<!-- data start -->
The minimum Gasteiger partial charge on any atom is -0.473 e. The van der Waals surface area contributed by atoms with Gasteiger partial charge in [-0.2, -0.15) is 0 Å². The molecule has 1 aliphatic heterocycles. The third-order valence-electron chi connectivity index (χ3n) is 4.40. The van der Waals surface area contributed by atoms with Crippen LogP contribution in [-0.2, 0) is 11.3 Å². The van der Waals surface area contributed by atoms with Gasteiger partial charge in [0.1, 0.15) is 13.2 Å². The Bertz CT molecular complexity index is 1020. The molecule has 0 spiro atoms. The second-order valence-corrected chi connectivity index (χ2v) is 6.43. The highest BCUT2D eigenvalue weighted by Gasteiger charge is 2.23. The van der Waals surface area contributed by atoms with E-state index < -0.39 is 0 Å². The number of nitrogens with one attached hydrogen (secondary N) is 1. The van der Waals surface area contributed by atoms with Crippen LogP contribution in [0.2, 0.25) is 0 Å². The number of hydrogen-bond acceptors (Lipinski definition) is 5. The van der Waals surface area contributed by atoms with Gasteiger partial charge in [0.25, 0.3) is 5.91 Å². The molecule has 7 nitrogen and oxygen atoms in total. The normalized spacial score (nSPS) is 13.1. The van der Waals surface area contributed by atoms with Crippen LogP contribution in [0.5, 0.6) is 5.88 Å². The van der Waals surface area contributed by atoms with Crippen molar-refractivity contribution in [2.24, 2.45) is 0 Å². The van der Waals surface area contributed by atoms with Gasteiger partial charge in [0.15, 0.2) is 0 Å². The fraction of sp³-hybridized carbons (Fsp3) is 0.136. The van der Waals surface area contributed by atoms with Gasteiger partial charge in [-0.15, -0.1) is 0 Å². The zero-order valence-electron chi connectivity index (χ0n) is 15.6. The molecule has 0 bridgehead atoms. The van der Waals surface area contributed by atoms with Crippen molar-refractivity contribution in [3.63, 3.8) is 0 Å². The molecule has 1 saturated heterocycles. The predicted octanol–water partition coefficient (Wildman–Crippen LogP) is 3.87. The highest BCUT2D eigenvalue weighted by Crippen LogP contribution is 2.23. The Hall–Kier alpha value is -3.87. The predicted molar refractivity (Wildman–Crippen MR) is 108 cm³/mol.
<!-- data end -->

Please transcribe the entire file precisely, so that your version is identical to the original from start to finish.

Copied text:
The minimum Gasteiger partial charge on any atom is -0.473 e. The van der Waals surface area contributed by atoms with Gasteiger partial charge in [-0.2, -0.15) is 0 Å². The molecule has 1 aliphatic heterocycles. The third-order valence-electron chi connectivity index (χ3n) is 4.40. The van der Waals surface area contributed by atoms with Crippen LogP contribution in [-0.2, 0) is 11.3 Å². The van der Waals surface area contributed by atoms with Gasteiger partial charge in [0.1, 0.15) is 13.2 Å². The Bertz CT molecular complexity index is 1020. The molecule has 0 spiro atoms. The second-order valence-corrected chi connectivity index (χ2v) is 6.43. The highest BCUT2D eigenvalue weighted by Gasteiger charge is 2.23. The van der Waals surface area contributed by atoms with E-state index < -0.39 is 0 Å². The number of nitrogens with one attached hydrogen (secondary N) is 1. The van der Waals surface area contributed by atoms with Crippen LogP contribution in [0.2, 0.25) is 0 Å². The number of hydrogen-bond acceptors (Lipinski definition) is 5. The van der Waals surface area contributed by atoms with Gasteiger partial charge in [0.25, 0.3) is 5.91 Å². The molecule has 7 nitrogen and oxygen atoms in total. The normalized spacial score (nSPS) is 13.1. The van der Waals surface area contributed by atoms with Crippen LogP contribution in [0.5, 0.6) is 5.88 Å². The van der Waals surface area contributed by atoms with Crippen molar-refractivity contribution in [2.24, 2.45) is 0 Å². The van der Waals surface area contributed by atoms with Gasteiger partial charge in [0.15, 0.2) is 0 Å². The fraction of sp³-hybridized carbons (Fsp3) is 0.136. The van der Waals surface area contributed by atoms with Gasteiger partial charge in [-0.15, -0.1) is 0 Å². The zero-order valence-electron chi connectivity index (χ0n) is 15.6. The molecule has 0 bridgehead atoms. The van der Waals surface area contributed by atoms with Crippen molar-refractivity contribution in [3.63, 3.8) is 0 Å². The molecule has 1 saturated heterocycles. The predicted octanol–water partition coefficient (Wildman–Crippen LogP) is 3.87. The highest BCUT2D eigenvalue weighted by Crippen LogP contribution is 2.23. The Hall–Kier alpha value is -3.87. The predicted molar refractivity (Wildman–Crippen MR) is 108 cm³/mol.